To Rx or Not Rx
Published April 9, 2015
RX: Can You Versus Should You
Written by Hall Sebren, Crossfit Level 1 Trainer
The Misawa CrossFit community is alive and well with people working hard everyday to make themselves more fit. As a coach, I see people making gains everyday in all 10 CrossFit fundamentals. In case you don’t recall what they all are, here’s the list: Cardiovascular/respiratory endurance, stamina, strength, flexibility, agility, balance, coordination, accuracy, power, and speed.
In our programming we make sure to cover all of them, although we can’t work on them all at the same time. We will focus on a few for a while then switch to others. For the runners, this means you’re going to have to suffer through the heavy weights…we’re trying to help you with your strength. For the power lifters, you’re going to have to suffer through the running…we’re trying to help you with speed and cardiovascular endurance. Not doing a WOD because you don’t like what’s programmed for the day not only cheats yourself but your fellow athletes in your chosen class. Someone there is counting on you for mutual support (read that as, someone wants you there to help them suffer through the cruelty the programmer has created).
We’ve covered the fundamentals; let’s discuss how to get through what those heartless programmers come up with. So you know there is usually a 4 to 8 week program developed ahead of time, even though you might not be able to see it. We…I mean ‘they’, have a plan! So what happens when you show up to your class and you see a movement or weight you’re not sure about? Well, that depends. Let’s use the benchmark WOD ‘Fran’ as an example. For those not in the know, ‘Fran’ has a 21-15-9 rep scheme of thrusters then pull-ups: 21 Thrusters then 21 pull-ups, then 15 thrusters, etc. The weight is set at 95 pounds for men and 65 pounds for women. How hard can it be? The answer is REALLY hard. When completed by an advanced athlete using the prescribed weight, it should take no more than 4 minutes, and at the end, the athlete will usually be lying on the floor drenched in sweat, chest heaving, and lungs burning in an attempt to recover. But wait a minute, what if you can’t push 95/65 pounds that many times at that kind of speed?
All is not lost! There are a couple of things you can do. What you’re trying to accomplish for the day factors in as well. First, who says you have to go that fast? If you’re a beginner it is probably better for you to go slower and make sure your form is perfect. Second, who says you have to use the prescribed weight? Maybe your form is great but your strength is just not there yet. Using your great form, try increasing your speed. If you’re form is solid and your speed is up to par, today might be your day to put some more weight on the bar and see what happens. As a coach, I would be perfectly happy to see my entire class of athletes knock out ‘Fran’ doing air squats and jumping pull-ups using perfect form…hmmm this gives me an idea! Since I can’t track all athlete over time maybe that will be a good way to reset some clocks.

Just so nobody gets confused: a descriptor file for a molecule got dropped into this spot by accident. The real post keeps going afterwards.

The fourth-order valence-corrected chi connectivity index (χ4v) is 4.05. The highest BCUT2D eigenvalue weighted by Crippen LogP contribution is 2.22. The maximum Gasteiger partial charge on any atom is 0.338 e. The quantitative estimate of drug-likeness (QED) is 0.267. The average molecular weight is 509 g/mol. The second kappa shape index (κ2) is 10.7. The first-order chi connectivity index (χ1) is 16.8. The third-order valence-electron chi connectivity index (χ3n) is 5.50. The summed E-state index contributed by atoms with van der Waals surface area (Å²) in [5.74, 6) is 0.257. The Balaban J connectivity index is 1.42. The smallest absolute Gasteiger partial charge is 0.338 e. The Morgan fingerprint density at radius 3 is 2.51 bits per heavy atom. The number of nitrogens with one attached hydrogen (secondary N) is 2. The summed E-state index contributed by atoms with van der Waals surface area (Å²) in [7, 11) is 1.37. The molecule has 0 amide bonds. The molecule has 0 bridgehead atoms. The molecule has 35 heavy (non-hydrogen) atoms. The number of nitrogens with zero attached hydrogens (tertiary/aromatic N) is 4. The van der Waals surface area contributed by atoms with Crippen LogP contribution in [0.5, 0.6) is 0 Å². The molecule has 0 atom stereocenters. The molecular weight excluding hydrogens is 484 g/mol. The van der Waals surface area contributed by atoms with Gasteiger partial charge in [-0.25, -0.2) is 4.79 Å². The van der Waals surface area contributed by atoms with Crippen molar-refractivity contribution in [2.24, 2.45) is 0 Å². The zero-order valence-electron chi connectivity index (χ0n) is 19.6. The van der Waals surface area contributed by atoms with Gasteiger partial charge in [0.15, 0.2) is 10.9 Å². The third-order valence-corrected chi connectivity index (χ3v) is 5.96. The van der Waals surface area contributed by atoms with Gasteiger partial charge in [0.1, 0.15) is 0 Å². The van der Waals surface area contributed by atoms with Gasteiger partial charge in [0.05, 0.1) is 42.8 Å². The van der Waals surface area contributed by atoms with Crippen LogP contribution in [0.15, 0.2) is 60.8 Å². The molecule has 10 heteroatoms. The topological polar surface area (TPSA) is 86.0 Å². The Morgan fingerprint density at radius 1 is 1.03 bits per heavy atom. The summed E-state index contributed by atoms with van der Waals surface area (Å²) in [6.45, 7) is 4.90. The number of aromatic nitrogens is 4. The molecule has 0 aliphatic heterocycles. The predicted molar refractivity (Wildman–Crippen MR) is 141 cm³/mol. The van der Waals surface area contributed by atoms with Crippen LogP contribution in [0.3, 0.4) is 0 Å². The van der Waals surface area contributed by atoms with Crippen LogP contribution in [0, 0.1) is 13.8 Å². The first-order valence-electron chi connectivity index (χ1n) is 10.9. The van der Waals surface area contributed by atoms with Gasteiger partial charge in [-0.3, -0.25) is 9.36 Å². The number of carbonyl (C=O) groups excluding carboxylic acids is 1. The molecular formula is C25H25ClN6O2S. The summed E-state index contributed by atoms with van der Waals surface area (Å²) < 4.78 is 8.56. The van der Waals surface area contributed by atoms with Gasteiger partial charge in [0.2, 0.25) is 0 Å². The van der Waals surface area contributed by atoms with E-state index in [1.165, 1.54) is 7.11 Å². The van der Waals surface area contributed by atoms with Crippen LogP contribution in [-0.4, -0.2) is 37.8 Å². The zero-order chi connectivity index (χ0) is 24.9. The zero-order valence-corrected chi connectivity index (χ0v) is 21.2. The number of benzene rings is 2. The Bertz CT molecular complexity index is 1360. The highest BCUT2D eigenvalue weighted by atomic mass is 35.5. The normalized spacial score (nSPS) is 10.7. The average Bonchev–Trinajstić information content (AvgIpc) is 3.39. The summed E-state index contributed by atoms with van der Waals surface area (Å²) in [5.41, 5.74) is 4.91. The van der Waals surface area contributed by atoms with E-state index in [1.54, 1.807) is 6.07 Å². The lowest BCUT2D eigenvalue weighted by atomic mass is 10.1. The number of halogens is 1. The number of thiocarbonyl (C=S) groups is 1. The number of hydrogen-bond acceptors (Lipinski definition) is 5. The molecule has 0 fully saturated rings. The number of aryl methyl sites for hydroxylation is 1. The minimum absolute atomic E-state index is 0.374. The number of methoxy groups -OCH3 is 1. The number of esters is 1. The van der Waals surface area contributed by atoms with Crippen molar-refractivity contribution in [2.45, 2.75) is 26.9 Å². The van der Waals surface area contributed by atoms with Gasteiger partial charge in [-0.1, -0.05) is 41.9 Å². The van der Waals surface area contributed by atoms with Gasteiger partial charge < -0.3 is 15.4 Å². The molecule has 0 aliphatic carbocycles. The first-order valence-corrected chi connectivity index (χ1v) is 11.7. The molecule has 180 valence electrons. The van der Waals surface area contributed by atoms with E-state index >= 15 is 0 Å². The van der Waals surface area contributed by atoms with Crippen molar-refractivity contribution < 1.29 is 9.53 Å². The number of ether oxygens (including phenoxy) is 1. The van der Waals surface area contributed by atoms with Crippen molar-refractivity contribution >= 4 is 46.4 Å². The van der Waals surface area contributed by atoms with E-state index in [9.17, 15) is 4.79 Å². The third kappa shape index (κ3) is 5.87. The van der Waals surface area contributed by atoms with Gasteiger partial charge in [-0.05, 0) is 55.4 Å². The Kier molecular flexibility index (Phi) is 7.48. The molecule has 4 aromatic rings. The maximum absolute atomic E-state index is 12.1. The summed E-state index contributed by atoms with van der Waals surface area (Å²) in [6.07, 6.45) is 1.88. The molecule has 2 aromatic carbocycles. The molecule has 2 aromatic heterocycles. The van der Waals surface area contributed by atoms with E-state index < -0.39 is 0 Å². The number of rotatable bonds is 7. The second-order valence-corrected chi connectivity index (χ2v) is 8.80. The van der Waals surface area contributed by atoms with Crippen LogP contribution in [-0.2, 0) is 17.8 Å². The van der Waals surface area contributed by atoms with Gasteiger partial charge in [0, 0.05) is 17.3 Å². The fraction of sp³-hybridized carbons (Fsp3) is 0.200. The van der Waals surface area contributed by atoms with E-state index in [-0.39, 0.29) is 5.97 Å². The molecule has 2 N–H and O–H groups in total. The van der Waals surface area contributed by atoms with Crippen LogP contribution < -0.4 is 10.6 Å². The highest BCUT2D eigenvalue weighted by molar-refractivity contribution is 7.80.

While I can’t track everyone’s progress you should be tracking your own. Hopefully you’ve been keeping a log (if not you need to start. Just go to the BX, and get a plain little spiral notebook for a couple of bucks. No need to spend $30 bucks on some fancy thing that’s probably not going to meet all your needs anyway, I digress). Since ‘Fran’ is a benchmark WOD you should be able to look back and see what you chose to do for this WOD last time. Maybe this time you should add weight or maybe switch from jumping pull-ups to regular pull-ups. If the last time you completed it in 8 minutes, this might be a great time to see how it feels to go as hard as you can for 3-4 minutes, meaning strip the weight and switching to jumping pull-ups. Whichever way you chose to complete the WOD, you’ll be working on one or more of the 10 Fundamentals listed above.
As I close out this article, I want to talk about egos. I’m talking about yours, yup, you! I can’t tell you how many times I’ve seen people who believe they are in great shape (but are really just strong), confidently load up a bar with the prescribed weight and then in the middle of a WOD have to take time to strip off weights because after a few reps their form goes to crap, and their lungs are on fire because the last time they ran was last year during their mandatory PT test. That is a recipe for injuring yourself. Check your ego at the door and choose a correct weight for your skill level—your coach can help you. My last bit on ego is this: don’t let your ego get in the way of you putting up your equipment and maybe helping someone else put up theirs at the end of class. No one is too good or too cool to have someone else clean up their stuff. And while you’re putting the weights back, put them in the right place. Conveniently, there are labels saying where each weight goes! Imagine that.
We look forward to seeing you in class each day. Show up ready to focus on getting more fit, have a positive attitude, and work with your fellow athletes as a team to get through the workout of the day. 3, 2, 1…..GO!